The Kepples’ DeLaval robotic milking machine runs 24 hours a day, seven days a week, and the computer keeps track of each cow’s status – when it was last milked, when it’s scheduled to be milked again and how much milk it’s likely to produce. Each cow is milked two to four times a day and is identified by a transponder on its collar.
The transponders measure when the cows are next due to be milked to their activity level throughout the day. When there’s a spike in activity level, that generally means the cow is in heat, and because cows have to give birth to calves to produce milk, knowing when they can become pregnant is important.
The first time a cow enters the milker, the computer learns where the cow’s teats are located, so with each subsequent milking, the robot knows exactly where it’s going so it can milk the cow quickly.
On a cool morning in mid-September, some of the Kepple family’s 350 cows were queued up to enter the robotic milkers.
Cows serenely walked into the robotic milking chamber, where they were fed a molasses-laced feed.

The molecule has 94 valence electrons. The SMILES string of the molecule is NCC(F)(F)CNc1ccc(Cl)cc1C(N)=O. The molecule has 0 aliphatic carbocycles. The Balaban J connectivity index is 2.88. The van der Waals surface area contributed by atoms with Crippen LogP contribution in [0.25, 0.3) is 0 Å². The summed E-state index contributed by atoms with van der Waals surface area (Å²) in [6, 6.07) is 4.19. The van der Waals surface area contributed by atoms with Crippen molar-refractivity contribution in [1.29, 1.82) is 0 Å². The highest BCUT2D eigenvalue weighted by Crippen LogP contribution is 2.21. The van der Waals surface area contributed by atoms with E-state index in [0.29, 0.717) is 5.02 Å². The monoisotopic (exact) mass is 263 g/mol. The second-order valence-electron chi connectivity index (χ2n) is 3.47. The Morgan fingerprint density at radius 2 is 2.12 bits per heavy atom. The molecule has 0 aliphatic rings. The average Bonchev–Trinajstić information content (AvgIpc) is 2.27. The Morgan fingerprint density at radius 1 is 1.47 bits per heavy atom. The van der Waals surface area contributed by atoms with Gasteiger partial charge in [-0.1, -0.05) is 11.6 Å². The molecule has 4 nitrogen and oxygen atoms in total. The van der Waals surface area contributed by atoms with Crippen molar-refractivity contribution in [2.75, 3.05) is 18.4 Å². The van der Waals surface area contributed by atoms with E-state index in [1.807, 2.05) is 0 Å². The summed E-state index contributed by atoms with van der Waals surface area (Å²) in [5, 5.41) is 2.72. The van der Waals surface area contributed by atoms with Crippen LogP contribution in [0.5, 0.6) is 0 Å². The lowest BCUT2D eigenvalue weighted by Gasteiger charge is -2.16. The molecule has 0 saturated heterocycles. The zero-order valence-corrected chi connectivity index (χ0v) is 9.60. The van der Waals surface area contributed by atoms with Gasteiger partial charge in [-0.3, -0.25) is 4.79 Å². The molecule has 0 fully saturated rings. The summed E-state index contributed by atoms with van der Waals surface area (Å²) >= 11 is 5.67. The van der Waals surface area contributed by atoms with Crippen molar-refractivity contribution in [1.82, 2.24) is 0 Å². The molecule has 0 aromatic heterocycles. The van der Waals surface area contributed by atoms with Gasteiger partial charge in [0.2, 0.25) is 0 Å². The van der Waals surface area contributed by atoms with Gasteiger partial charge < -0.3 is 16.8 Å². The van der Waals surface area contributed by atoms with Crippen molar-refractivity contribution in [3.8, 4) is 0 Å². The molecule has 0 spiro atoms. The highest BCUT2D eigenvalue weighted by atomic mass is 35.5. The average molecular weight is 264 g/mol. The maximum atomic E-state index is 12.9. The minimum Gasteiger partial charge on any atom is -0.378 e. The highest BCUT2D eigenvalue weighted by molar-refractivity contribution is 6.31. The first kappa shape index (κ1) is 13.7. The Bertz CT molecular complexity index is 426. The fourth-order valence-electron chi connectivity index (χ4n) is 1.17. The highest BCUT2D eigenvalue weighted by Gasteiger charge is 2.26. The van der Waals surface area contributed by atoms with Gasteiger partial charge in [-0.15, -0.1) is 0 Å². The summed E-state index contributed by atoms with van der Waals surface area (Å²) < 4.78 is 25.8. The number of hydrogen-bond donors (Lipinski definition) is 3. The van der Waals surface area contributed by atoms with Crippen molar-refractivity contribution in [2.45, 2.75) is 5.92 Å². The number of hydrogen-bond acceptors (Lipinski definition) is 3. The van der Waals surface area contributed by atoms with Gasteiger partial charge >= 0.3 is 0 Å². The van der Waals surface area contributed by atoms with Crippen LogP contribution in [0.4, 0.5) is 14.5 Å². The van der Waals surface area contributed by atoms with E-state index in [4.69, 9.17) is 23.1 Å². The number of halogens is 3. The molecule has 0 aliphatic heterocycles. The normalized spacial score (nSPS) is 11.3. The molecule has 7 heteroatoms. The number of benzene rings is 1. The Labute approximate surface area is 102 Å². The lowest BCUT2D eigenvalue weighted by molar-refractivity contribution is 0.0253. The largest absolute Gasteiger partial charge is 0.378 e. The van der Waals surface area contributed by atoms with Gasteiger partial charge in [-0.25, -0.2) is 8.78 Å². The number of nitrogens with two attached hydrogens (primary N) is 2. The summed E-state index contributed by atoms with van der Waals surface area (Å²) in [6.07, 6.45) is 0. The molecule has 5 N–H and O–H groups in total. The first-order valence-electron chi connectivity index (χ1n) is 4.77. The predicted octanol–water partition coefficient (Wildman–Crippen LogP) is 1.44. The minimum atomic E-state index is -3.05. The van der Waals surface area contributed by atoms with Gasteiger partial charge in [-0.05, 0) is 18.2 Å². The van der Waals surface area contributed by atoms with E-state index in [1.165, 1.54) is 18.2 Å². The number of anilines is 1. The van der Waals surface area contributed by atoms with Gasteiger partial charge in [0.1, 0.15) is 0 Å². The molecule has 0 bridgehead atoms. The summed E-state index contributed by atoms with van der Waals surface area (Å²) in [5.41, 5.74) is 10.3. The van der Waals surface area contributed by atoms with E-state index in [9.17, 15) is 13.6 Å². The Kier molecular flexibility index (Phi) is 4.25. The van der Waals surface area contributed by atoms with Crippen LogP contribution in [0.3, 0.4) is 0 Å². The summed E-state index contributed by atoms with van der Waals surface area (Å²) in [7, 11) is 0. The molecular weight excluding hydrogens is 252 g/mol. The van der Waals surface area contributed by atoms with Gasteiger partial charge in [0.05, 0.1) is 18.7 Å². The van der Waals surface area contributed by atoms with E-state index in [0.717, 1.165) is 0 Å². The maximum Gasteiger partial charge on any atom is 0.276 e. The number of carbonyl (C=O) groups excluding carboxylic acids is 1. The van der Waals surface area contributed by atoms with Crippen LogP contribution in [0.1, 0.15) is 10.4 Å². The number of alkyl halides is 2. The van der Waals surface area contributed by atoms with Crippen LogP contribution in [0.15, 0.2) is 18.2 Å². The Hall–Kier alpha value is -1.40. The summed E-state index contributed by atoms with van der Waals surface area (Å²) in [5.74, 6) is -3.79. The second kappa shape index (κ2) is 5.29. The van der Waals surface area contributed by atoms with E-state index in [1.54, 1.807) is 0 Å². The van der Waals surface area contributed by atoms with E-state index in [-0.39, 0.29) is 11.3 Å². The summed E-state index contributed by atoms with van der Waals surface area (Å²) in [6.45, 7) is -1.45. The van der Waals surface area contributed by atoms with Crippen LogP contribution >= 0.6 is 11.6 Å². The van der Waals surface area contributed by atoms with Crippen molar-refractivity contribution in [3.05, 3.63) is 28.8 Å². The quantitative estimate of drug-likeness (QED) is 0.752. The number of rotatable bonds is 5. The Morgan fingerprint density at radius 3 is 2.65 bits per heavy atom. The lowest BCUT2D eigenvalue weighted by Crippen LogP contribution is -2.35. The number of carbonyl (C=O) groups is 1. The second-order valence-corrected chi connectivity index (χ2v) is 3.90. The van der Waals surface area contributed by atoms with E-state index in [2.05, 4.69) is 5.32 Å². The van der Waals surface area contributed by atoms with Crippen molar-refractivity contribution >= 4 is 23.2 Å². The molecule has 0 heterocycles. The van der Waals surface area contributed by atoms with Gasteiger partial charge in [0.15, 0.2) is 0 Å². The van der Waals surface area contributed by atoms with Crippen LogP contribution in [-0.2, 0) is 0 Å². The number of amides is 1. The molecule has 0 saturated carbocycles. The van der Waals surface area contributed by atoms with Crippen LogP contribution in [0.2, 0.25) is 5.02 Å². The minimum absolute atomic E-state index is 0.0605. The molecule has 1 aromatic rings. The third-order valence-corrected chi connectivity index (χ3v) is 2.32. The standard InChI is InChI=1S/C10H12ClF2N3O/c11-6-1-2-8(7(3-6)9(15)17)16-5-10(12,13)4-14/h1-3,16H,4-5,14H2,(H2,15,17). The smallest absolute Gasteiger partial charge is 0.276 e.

“That’s what their incentive is,” Mike Kepple said.
Not that the cows seemed to mind the process. They stood quietly while the robot located their teats using lasers, then washed them with warm water and soap and swabbed them with iodine before attaching hoses to the cows’ teats to begin milking.
While the cow is being milked, a screen on the milker shows the expected and total yields of milk from that cow. When the cow leaves the chamber, the screen reads, “waiting for cow.”<< previous 1 2 3 4 next >>
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